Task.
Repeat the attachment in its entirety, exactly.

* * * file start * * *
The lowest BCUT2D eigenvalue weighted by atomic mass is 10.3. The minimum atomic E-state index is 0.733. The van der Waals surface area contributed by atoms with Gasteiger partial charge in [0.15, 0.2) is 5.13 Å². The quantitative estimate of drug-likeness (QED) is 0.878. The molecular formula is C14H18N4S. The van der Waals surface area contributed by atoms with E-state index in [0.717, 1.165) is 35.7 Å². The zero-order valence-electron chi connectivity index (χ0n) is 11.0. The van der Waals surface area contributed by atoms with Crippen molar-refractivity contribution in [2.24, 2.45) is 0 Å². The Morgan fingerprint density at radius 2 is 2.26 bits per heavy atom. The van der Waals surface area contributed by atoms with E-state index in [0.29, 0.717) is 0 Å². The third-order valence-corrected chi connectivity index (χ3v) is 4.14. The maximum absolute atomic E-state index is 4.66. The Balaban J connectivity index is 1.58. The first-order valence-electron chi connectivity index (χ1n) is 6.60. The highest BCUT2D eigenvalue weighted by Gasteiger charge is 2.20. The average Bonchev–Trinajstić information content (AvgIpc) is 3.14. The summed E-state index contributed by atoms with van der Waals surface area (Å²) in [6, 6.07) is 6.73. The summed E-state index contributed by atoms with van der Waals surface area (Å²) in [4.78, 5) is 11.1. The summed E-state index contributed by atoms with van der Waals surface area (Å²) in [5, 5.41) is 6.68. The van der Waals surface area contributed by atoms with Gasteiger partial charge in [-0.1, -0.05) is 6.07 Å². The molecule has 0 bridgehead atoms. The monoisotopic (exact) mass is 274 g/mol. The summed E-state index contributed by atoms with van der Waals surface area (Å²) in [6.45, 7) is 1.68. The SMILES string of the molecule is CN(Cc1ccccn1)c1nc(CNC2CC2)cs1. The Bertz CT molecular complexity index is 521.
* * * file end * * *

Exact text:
The lowest BCUT2D eigenvalue weighted by atomic mass is 10.3. The minimum atomic E-state index is 0.733. The van der Waals surface area contributed by atoms with Gasteiger partial charge in [0.15, 0.2) is 5.13 Å². The quantitative estimate of drug-likeness (QED) is 0.878. The molecular formula is C14H18N4S. The van der Waals surface area contributed by atoms with E-state index in [0.717, 1.165) is 35.7 Å². The zero-order valence-electron chi connectivity index (χ0n) is 11.0. The van der Waals surface area contributed by atoms with Crippen molar-refractivity contribution in [2.24, 2.45) is 0 Å². The Morgan fingerprint density at radius 2 is 2.26 bits per heavy atom. The van der Waals surface area contributed by atoms with E-state index in [0.29, 0.717) is 0 Å². The third-order valence-corrected chi connectivity index (χ3v) is 4.14. The maximum absolute atomic E-state index is 4.66. The Balaban J connectivity index is 1.58. The first-order valence-electron chi connectivity index (χ1n) is 6.60. The highest BCUT2D eigenvalue weighted by Gasteiger charge is 2.20. The average Bonchev–Trinajstić information content (AvgIpc) is 3.14. The summed E-state index contributed by atoms with van der Waals surface area (Å²) in [6, 6.07) is 6.73. The summed E-state index contributed by atoms with van der Waals surface area (Å²) in [4.78, 5) is 11.1. The summed E-state index contributed by atoms with van der Waals surface area (Å²) in [5, 5.41) is 6.68. The van der Waals surface area contributed by atoms with Gasteiger partial charge in [-0.1, -0.05) is 6.07 Å². The molecule has 0 bridgehead atoms. The monoisotopic (exact) mass is 274 g/mol. The summed E-state index contributed by atoms with van der Waals surface area (Å²) in [6.45, 7) is 1.68. The SMILES string of the molecule is CN(Cc1ccccn1)c1nc(CNC2CC2)cs1. The Bertz CT molecular complexity index is 521.